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[407]

XXVI. the Union—the Confederacy.


if Hudibras was right in his assumption, that there is and can be no fighting where one party gives all the blows — the other being content with meekly and patiently receiving them — then it might be plausibly contended that our great Civil War was initiated by the bombardment of Fort Sumter, or by the attempt to supply its famishing garrison, some weeks after Mr. Lincoln's inauguration. But Wit stands opposed to Reason in this case, as in many others. The first attempt in the interest of Secession to dispossess the Union, by force, of any property or position held by it, even though not seriously opposed, was as truly an act of war as though it had been desperately resisted, at the cost of hundreds of lives.

The Secession of South Carolina1 was hailed with instant and general exultation by the plotters of Disunion in nearly every Slave State. There were celebrations, with parades, music, cannon-firing, speeches, etc., on that evening or the following day, at New Orleans, Mobile, Memphis, etc. Even at Wilmington, Del., where the Secessionists were few indeed, the event was honored by a salute of a hundred guns. Senator Andrew Johnson was still more honored, on the 22d, by being burned in effigy by the Secessionists of Memphis. While the Northern cities were anxious, apprehensive, and paralyzed, it was noted that at Baltimore, though no formal celebration was had, people seemed relieved and cheerful; the streets were gayly crowded, and business was better. At Washington, Mr. Garnett, of Virginia, exultingly announced the fact of South Carolina's secession in the House; whereupon, three or four Southrons clapped their hands. There was no further public manifestation in Congress; and none north of the Virginia line, save in Wilmington, as aforesaid.

A mere handful of Federal troops, under Maj. Robert Anderson, watched rather than garrisoned the forts in Charleston harbor. Of these, Fort Moultrie, though the older and weaker, was mainly tenanted by the soldiers, being the more convenient to the city; but it could not have been held a day against a serious assault. Its garrison found themselves suddenly surrounded by scowling, deadly foes,2 too numerous to be resisted. During the night of the 26th, Maj. Anderson properly and prudently transferred his entire command to Fort Sumter, taking with them, or after them, all provisions, munitions, etc., that could conveniently be transported. The removal was effected by means of two schooners, which made several trips during the night, passing directly by the harbor guard-boat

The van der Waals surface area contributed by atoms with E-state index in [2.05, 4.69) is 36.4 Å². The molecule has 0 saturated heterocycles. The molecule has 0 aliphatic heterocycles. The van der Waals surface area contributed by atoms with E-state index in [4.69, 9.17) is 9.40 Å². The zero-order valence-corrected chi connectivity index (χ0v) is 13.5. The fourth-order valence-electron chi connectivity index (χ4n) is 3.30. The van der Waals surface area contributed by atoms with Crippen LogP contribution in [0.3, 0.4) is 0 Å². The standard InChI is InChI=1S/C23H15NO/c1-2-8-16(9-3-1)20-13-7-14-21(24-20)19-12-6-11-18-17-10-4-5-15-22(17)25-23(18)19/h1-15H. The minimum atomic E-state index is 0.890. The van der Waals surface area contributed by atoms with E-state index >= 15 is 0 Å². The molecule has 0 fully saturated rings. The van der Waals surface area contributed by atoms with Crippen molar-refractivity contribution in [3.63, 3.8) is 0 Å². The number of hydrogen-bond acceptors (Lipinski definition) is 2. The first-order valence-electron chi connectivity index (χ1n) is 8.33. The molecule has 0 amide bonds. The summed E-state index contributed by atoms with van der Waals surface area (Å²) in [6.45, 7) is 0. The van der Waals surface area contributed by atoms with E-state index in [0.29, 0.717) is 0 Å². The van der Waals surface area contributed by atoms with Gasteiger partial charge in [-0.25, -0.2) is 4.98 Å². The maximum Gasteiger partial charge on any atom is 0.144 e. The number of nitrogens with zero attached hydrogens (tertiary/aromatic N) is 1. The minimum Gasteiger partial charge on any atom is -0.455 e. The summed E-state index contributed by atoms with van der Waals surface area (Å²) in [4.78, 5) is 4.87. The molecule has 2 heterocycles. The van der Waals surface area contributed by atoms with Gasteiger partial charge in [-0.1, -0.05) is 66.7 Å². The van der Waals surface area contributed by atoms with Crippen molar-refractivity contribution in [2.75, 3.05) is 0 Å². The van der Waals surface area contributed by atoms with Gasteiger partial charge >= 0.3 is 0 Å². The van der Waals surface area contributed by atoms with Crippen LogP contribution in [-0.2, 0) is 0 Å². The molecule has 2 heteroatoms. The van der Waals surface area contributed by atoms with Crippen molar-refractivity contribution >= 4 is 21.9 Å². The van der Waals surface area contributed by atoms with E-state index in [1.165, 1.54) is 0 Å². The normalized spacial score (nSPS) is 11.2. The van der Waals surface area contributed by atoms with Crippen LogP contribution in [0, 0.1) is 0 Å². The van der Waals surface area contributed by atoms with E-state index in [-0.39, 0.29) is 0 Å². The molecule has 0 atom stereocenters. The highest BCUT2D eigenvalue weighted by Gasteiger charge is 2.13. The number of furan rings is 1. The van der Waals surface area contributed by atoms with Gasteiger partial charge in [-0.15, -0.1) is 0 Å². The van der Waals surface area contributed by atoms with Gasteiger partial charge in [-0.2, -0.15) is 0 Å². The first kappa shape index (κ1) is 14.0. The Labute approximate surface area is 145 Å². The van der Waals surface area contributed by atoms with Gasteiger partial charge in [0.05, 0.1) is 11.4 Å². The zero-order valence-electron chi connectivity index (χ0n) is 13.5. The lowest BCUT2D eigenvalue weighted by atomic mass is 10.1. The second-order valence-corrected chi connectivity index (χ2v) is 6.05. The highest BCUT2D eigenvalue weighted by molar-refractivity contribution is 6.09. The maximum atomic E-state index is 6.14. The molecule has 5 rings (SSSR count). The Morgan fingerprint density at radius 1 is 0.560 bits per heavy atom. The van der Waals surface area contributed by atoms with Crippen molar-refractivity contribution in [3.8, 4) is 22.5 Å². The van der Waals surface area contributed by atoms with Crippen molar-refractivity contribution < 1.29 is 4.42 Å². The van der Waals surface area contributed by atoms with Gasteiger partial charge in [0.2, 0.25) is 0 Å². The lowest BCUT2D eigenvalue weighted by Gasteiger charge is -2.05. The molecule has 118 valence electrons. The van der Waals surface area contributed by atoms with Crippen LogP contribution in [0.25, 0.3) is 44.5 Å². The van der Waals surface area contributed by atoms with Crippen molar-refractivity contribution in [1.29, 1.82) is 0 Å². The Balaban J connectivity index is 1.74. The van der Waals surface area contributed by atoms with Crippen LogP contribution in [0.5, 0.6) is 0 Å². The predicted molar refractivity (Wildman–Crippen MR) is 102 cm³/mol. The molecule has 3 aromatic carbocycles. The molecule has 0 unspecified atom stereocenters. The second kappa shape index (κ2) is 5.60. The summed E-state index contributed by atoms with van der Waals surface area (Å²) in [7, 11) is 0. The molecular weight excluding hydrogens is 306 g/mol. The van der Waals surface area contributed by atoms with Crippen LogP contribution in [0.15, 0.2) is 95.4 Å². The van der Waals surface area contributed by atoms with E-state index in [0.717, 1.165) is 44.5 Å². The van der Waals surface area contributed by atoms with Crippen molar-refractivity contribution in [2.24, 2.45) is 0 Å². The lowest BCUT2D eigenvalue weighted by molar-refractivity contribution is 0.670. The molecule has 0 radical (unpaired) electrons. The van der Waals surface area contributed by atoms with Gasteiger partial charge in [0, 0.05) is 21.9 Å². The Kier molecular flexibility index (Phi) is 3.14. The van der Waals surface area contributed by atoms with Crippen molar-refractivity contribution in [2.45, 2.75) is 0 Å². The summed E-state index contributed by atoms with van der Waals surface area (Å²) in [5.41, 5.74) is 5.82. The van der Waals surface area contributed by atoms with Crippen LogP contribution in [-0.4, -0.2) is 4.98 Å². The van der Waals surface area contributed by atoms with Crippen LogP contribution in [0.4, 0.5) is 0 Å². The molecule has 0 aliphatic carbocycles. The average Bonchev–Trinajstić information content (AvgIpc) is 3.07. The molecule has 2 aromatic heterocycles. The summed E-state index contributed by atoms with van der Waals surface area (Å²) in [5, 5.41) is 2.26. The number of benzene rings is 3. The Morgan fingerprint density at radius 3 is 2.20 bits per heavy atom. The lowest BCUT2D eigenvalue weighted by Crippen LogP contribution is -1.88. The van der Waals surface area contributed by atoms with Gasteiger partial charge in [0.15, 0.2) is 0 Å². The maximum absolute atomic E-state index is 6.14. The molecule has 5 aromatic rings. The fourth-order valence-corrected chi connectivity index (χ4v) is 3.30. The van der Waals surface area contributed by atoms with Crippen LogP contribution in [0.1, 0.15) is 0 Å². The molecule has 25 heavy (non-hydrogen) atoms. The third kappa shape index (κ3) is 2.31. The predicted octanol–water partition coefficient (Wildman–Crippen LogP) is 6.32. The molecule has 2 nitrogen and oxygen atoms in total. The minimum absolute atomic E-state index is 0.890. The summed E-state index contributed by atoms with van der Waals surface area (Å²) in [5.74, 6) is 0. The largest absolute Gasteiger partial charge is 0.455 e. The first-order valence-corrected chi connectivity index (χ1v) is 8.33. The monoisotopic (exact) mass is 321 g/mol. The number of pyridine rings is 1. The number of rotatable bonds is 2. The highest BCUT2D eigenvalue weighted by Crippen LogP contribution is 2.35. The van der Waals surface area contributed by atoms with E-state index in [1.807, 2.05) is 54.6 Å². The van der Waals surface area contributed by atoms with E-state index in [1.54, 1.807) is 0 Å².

1 December 20, 1860.

2 The Charleston Mercury of the 22d said:

The garrison in our harbor will not be strengthened. The reinforcement of the forts, at this time and under present circumstances, means coercion — war. When the forts are demanded and refused to be delivered up to those in whom is invested the title of eminent domain, and for whose defense and protection alone they were ceded and built up; and when, the Federal Government showing a hostile purpose, it shall become necessary and proper for us to obtain possession, then it will be right for the world and Black Republicanism to expect that the State, by her authorities, will move in the premises. The people will obey the call for war, and take the forts.

The Charleston Courier of December 4, 1860, has a speech by Mr. Edward McCrady at a Secession meeting in that city a few days previously, which concludes as follows:

I do not counsel any precipitate action; nor do I fear anything from the forts — they are ours, not merely in part. They were placed there on our soil for our protection; and, whenever the separation comes, they must fall into our possession. They will be ours as surely as we secede; and we will secede as surely as the sun will rise to-morrow.

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